The rustic portion of the congregation shouted the familiar hymn with laborious goodwill, overpowering the more cultivated voices that rose from the chancel and the front pews-almost defeating the harsh notes wrung from the harmonium by the village schoolmistress, who also led the singing in a piercing key, supported raucously by her pupils gathered about the unmusical instrument. Even in the early 'nineties nothing so ambitious as an organ or a surpliced choir had as yet been attempted in this remote west-country parish, though with the advent of the new vicar innovations had begun; actually, of late, the high oak pews had been removed to make way for shining pitch-pine seats that in the little Norman church produced much the same effect as a garish oleograph set in an antique frame. Most of the parishioners approved the change; certainly it had the advantage of permitting everyone to observe
at leisure who came to church, what they wore, and how they behaved during the sermon, even if those who were somnolently inclined found the publicity disconcerting.
Maud Verrall threw down her tennis racket; she said she was tired-a polite excuse for the termination of a game that afforded her no excitement. Stella Carrington was not a stimulating opponent; if she did not miss the ball, she sent it sky-high or out of court.
Stella saw through and sympathised with the excuse. "You see," she said regretfully, "I have had so little chance of practice. Even if we had a tennis court at The Chestnuts, there is no one for me to play with."
"Let's go into the Lovers' Walk and talk till tea-time," Maud Verrall suggested; if Stella could not play tennis she might at least prove a satisfactory recipient of confidences, and Maud had much to impart that would surely astonish the unsophisticated girl from The Chestnuts.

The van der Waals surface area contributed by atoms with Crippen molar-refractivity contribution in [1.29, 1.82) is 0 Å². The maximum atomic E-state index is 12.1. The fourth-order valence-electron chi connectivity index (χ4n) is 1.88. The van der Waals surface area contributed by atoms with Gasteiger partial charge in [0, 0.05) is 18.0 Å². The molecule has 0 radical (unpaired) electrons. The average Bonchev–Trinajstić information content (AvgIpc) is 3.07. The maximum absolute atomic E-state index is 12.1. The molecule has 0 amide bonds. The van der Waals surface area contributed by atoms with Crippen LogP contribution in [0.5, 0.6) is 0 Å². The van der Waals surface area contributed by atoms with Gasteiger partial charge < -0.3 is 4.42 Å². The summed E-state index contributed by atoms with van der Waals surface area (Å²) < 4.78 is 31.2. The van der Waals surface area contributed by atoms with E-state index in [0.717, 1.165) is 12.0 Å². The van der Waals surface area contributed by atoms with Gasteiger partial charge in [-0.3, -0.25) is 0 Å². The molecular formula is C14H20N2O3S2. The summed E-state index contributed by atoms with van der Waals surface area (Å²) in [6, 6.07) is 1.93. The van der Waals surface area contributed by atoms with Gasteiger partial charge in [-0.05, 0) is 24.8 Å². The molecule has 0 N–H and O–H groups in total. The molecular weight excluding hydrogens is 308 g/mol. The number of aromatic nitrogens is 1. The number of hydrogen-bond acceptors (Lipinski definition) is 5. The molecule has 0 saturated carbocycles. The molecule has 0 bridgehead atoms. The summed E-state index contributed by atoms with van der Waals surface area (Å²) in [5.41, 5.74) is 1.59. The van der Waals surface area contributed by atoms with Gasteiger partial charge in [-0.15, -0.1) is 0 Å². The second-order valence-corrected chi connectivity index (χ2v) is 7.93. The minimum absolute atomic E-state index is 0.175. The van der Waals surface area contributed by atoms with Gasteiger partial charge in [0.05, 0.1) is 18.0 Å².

Arm in arm they strolled up and down the shady retreat arched over with lilac, laburnum, syringa, while Maud discoursed on the charms of the latest comic opera that had taken London by storm, and sang snatches of the songs to her envious companion; from that she went on to tell of boy-and-girl dances, and bicycling parties, and this led to disclosures concerning "desperate" adorers who were "perfectly mad" about Miss Verrall. There was one in particular-his name was Fred Glossop.
"Poor dear, he is awfully gone. I feel sorry for him. Would you like to see his photograph?" She drew a folding leather case from her pocket and displayed to the other's interested gaze the portrait of a handsome youth with curly hair and a distinct shade on his upper lip.
"Are you going to marry him?" inquired Stella.
"Oh! I shan't marry just yet," explained Maud. "I have told him so frankly. Perhaps in a couple of years, if I meet no one I like better, he might do. He is quite good looking, and he's going into the Army. I let him write to me-mother never bothers about my letters; but while I was still at school he had to write as if he was my dearest girl-friend-signed himself 'Lily'-because all our correspondence that was not in the handwriting of parents was opened. I'm to "come out" when we go back to London. I shall make my people give a fancy dress ball. What do you think of a Greek dress-white, with a key pattern in gold, and a big peacock feather fan?"
Stella was ruefully silent. She felt small and humble; there were no balls, no young men, no "coming out" on her dull horizon.